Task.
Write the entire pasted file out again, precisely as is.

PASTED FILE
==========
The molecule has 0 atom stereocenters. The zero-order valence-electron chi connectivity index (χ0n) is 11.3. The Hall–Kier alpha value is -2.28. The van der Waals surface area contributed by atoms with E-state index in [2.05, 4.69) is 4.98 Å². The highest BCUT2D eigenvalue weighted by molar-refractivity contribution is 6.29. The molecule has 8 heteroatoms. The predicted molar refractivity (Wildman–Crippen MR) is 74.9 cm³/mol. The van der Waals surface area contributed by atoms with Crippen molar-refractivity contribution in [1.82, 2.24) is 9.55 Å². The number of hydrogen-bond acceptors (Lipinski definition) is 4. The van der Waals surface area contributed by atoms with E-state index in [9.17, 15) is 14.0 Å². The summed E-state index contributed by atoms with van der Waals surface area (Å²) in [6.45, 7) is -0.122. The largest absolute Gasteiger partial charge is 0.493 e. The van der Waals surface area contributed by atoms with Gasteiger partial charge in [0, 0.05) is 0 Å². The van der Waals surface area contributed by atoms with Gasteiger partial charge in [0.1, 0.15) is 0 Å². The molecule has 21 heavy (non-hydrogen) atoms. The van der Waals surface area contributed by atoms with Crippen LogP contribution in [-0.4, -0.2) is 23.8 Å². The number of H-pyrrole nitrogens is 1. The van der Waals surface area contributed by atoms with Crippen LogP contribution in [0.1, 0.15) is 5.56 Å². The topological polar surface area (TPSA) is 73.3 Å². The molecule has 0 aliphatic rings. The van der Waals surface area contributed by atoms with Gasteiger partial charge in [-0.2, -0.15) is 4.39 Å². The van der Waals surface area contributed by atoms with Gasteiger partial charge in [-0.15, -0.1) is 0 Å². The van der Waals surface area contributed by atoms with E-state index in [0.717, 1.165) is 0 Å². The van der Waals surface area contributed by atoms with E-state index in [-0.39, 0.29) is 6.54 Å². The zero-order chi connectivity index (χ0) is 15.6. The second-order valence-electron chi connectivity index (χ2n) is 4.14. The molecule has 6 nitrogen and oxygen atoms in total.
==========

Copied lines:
The molecule has 0 atom stereocenters. The zero-order valence-electron chi connectivity index (χ0n) is 11.3. The Hall–Kier alpha value is -2.28. The van der Waals surface area contributed by atoms with E-state index in [2.05, 4.69) is 4.98 Å². The highest BCUT2D eigenvalue weighted by molar-refractivity contribution is 6.29. The molecule has 8 heteroatoms. The predicted molar refractivity (Wildman–Crippen MR) is 74.9 cm³/mol. The van der Waals surface area contributed by atoms with Crippen molar-refractivity contribution in [1.82, 2.24) is 9.55 Å². The number of hydrogen-bond acceptors (Lipinski definition) is 4. The van der Waals surface area contributed by atoms with E-state index in [9.17, 15) is 14.0 Å². The summed E-state index contributed by atoms with van der Waals surface area (Å²) in [6.45, 7) is -0.122. The largest absolute Gasteiger partial charge is 0.493 e. The van der Waals surface area contributed by atoms with Gasteiger partial charge in [0, 0.05) is 0 Å². The van der Waals surface area contributed by atoms with Gasteiger partial charge in [0.1, 0.15) is 0 Å². The molecule has 21 heavy (non-hydrogen) atoms. The van der Waals surface area contributed by atoms with Crippen LogP contribution in [-0.4, -0.2) is 23.8 Å². The number of H-pyrrole nitrogens is 1. The van der Waals surface area contributed by atoms with Crippen LogP contribution in [0.1, 0.15) is 5.56 Å². The topological polar surface area (TPSA) is 73.3 Å². The molecule has 0 aliphatic rings. The van der Waals surface area contributed by atoms with Gasteiger partial charge in [-0.2, -0.15) is 4.39 Å². The van der Waals surface area contributed by atoms with Gasteiger partial charge in [-0.15, -0.1) is 0 Å². The van der Waals surface area contributed by atoms with E-state index in [0.717, 1.165) is 0 Å². The van der Waals surface area contributed by atoms with E-state index in [-0.39, 0.29) is 6.54 Å². The zero-order chi connectivity index (χ0) is 15.6. The second-order valence-electron chi connectivity index (χ2n) is 4.14. The molecule has 6 nitrogen and oxygen atoms in total.